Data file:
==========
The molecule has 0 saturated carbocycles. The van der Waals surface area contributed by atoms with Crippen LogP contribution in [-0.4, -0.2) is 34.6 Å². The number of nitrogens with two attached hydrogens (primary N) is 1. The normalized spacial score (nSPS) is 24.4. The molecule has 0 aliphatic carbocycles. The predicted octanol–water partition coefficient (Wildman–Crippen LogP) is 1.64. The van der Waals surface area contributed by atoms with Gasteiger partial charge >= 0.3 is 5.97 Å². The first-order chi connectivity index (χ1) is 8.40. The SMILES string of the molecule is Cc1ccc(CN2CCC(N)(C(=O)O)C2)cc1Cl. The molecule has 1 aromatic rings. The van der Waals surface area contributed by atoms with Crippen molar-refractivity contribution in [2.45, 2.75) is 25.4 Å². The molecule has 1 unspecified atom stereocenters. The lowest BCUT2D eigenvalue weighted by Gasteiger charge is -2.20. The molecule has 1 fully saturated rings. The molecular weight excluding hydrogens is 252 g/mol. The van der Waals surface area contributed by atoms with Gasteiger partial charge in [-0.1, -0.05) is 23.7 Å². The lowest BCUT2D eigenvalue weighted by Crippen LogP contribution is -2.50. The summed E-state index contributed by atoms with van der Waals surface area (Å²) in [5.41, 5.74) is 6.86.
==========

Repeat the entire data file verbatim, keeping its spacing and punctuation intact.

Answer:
The molecule has 0 saturated carbocycles. The van der Waals surface area contributed by atoms with Crippen LogP contribution in [-0.4, -0.2) is 34.6 Å². The number of nitrogens with two attached hydrogens (primary N) is 1. The normalized spacial score (nSPS) is 24.4. The molecule has 0 aliphatic carbocycles. The predicted octanol–water partition coefficient (Wildman–Crippen LogP) is 1.64. The van der Waals surface area contributed by atoms with Gasteiger partial charge >= 0.3 is 5.97 Å². The first-order chi connectivity index (χ1) is 8.40. The SMILES string of the molecule is Cc1ccc(CN2CCC(N)(C(=O)O)C2)cc1Cl. The molecule has 1 aromatic rings. The van der Waals surface area contributed by atoms with Crippen molar-refractivity contribution in [2.45, 2.75) is 25.4 Å². The molecule has 1 unspecified atom stereocenters. The lowest BCUT2D eigenvalue weighted by Gasteiger charge is -2.20. The molecule has 1 fully saturated rings. The molecular weight excluding hydrogens is 252 g/mol. The van der Waals surface area contributed by atoms with Gasteiger partial charge in [-0.1, -0.05) is 23.7 Å². The lowest BCUT2D eigenvalue weighted by Crippen LogP contribution is -2.50. The summed E-state index contributed by atoms with van der Waals surface area (Å²) in [5.41, 5.74) is 6.86.